Why does Gene say that Finny's funeral felt like it was his own?         A. Finny's final forgiveness makes Gene feel unworthy of living.       B. Finny's death represents Gene's final passage into adulthood.       C. Finny is not truly dead.       D. Gene wishes he were dead.

Expert Answers

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The relationship between Gene and Finny in A Separate Peace is rife for metaphorical interpretation. Remember that both boys are studying and living in a relatively safe environment at Devon school, but soon, they'll be departing that safe haven to participate in some capacity in WWII, where boys slightly older than them are fighting and dying in great numbers. So, in the context of the book, the characters are caught between the childhood innocence and relative safety of the past and the danger, consequence, and responsibility of the future. Like other coming-of-age stories (or "bildungsroman"), A Separate Peace suggests that childhood innocence (and arguably any form of innocence) cannot survive in the face of the kind of knowledge and wisdom gained through adult experience.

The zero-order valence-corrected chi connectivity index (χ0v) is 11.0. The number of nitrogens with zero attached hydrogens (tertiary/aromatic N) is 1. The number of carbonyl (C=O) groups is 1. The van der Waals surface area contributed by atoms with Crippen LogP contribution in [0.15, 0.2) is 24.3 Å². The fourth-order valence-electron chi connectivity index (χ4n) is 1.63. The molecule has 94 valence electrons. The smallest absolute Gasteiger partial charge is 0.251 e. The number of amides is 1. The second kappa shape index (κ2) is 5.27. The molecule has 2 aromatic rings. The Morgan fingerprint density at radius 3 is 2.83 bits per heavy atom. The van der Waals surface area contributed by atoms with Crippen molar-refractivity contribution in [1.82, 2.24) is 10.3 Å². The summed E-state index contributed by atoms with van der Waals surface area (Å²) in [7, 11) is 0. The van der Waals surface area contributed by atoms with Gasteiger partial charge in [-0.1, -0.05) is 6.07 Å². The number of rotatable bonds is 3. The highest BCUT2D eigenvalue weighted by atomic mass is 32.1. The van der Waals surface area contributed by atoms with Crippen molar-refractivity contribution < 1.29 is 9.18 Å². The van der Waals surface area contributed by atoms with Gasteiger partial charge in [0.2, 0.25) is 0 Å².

If you translate this metaphor into the relationship between Finny and Gene in the novel, Finny represents the carefree, playful, idealistic nature of childhood, while Gene represents the neurotic, guilty, and worrisome qualities of a boy being sent into war to become a man. Some literary critics suggest that, while they are two separate characters in the novel, Finny and Gene represent two metaphorical parts of a whole person. When Finny dies at the end, it's like Gene's last bits of childhood innocence have died away too, leaving him an adult who can no longer ignore the dark, dangerous, and sad parts of human nature.

So, in the specific context of this question, with the choices provided, the answer is likely "B. Finny's death represents Gene's final passage into adulthood."

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